# Workshop on Linear Computer Algebra and Symbolic-Numeric Computation

## Overview

This workshop explores explores the interactions between two classical areas in symbolic and numeric computation.

#### Algorithms for Symbolic Linear Algebra

While constituting a classical researchfield in mathematical computing, algorithms for linear algebra problems is still very much a current, vibrant and highly applicable research topic. Research into exact, symbolic, and numeric methods with floating point arithmetic is deeply intertwined, in part because the manipulation of sparse matrices or the location of errors in the inputs can involve discrete combinatorial approaches. Our vision for the workshop foresees focus on several current research topics:

- The computational complexity of linear algebra problems is classical, as the matrix multiplication complexity remains open. However, new important recent results on the problem for multiplication [Le Gall, Williams] and essentially linear time algorithms for Laplacians of graphs [Lau, Miller, Peng, Spielman, Yuster] and certification of the outputs [Dumas, Kaltofen, Thaler] form a day's topic of our workshop.
- Errors in inputs have received attention as large data sets require clean-upbefore solving: outlier-sensitive least squares fitting [Ipsen, Mahoney] and removal of incorrect constraints [Candes] and points in interpolation problems [Kaltofen, Yang] form the subject of a half-day.
- Diophantine linear algebra is a rich area of current research, including lattice basis reduction algorithms [Stehle], Hermite and Smith normal forms [Giesbrecht, Storjohann] and discrete optimization [Cook]. We dedicate a half-day of our workshop to diophantine methods.
- Exact algorithms for dense and sparse linear algebra and linear programming problems, over exactfields and rings, are the back-bone of symbolic computation software. Two days are dedicated to symbolic algorithms [Albrecht, Bard, Dumas, Giorgi, Labahn, Murri, Steffy, Pernet, Sultan, Vialla]. We shall account for new results discovered in this rich area of research between now and the program, and we plan to add a new topic and speakers to our workshop accordingly.

### Symbolic-Numeric Computation

Algorithms that combine techniques from symbolic and numeric computation have been of increasing importance and interest over the past decade. The necessity to work reliably with imprecise and noisy data, and for speed and accuracy within algebraic and hybrid-numerical problems, has encouraged new interactions between the numerical and symbolic computing fields. An example of a typical problem is that of approximate polynomial system solving: given a set of polynomials that have no common real or complex root, deform the scalars in the polynomials minimally to have common roots. For two univariate polynomials the problem specializes to the approximate GCD problem. For linear polynomials the problem is total least squares fitting.

Problems such as those have imported ideas from numerical analysis into computer algebra and have had applications in numerous areas from motion planning to image deblurring. Current topics include certified solution of polynomial systems, optimizing functions over varieties, numerical system solving with parametric entries, nearest polynomials with given properties, as well as improved algorithms for earlier problems such as approximate polynomial gcd, factorization, sparse interpolation, etc. The goal of this workshop is to support the interaction and integration of symbolic and numeric computing. Several international workshops have been organized in this area in recent years, including the Fields Institute Workshop on Hybrid Methodologies for Symbolic-Numeric Computation (Waterloo, Canada, November 2011) and most recently SNC 2014 held as a satellite meeting of the ICM.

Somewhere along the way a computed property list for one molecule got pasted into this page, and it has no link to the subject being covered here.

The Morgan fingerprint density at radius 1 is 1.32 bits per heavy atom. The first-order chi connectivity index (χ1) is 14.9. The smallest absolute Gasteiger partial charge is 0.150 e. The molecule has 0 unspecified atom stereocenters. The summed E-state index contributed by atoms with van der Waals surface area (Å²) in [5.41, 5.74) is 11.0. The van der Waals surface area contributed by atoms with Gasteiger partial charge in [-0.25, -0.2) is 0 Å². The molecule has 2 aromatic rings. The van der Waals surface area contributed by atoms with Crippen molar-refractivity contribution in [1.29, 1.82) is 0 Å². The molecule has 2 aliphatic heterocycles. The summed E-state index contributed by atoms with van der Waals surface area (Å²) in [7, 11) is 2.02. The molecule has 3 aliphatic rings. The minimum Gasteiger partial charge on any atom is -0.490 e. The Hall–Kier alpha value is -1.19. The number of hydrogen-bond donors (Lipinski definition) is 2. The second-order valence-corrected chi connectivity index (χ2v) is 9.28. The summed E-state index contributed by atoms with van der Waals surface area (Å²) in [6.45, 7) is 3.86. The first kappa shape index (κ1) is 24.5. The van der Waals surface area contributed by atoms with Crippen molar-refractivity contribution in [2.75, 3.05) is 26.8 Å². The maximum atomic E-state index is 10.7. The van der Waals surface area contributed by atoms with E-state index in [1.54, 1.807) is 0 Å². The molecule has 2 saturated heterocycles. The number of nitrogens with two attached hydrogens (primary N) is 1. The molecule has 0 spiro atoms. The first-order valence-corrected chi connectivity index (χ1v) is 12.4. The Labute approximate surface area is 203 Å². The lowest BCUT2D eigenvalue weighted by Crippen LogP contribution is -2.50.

## Schedule

09:00 to 09:55 |
Francois Le Gall |

09:55 |
Clément Pernet, Université Grenoble-Alpes |

11:10 |
Justin Thaler, Yahoo Labs |

13:45 to 14:40 |
Jean-Guillaume Dumas, Université de Grenoble Alpes |

14:40 |
Bernhard Beckermann, Université de Lille |

16:00 |
George Labahn, University of Waterloo |

09:00 to 09:55 |
Riccardo Murri, Universität Zurich |

09:55 |
Jeremy Johnson, Drexel University |

11:10 |
Mark Giesbrecht, University of Waterloo |

13:45 to 14:20 |
Daniel Steffy, Oakland University |

14:20 |
Lap Chi Lau |

09:00 to 09:55 |
Gary Miller, Carnegie Mellon University |

09:55 |
Vincent Neiger, ENS Lyon |

11:10 |
Ziad Sultan, laboratoire Jean Kuntzmann |

13:45 to 14:20 |
Gregory Bard, University of Wisconsin---Stout |

14:20 |
Arne Storjohann, University of Waterloo |

09:00 to 09:55 |
Anton Leykin, Georgia Tech |

09:55 |
Ioannis Emiris, University of Athens |

11:10 |
Daniel Lichtblau, Wolfram Research |

13:45 to 14:40 |
Didier Henrion, Centre national de la recherche scientifique (CNRS) |

14:40 |
Nan Li, Tianjin University |

09:00 to 09:55 |
Ilias Kotsireas |

09:55 |
Rob Corless |

11:10 |
Mohab Safey El Din |

13:45 to 14:40 |
Zhengfeng Yang, East China Normal University |

14:40 |
Joseph Haraldson, University of Waterloo |

09:00 to 09:55 |
Wen-shin Lee, University of Antwerp |

09:55 |
Michael Sagraloff, Max Planck Institute for Informatics |

11:10 |
Daniel Roche, U.S. Naval Academy |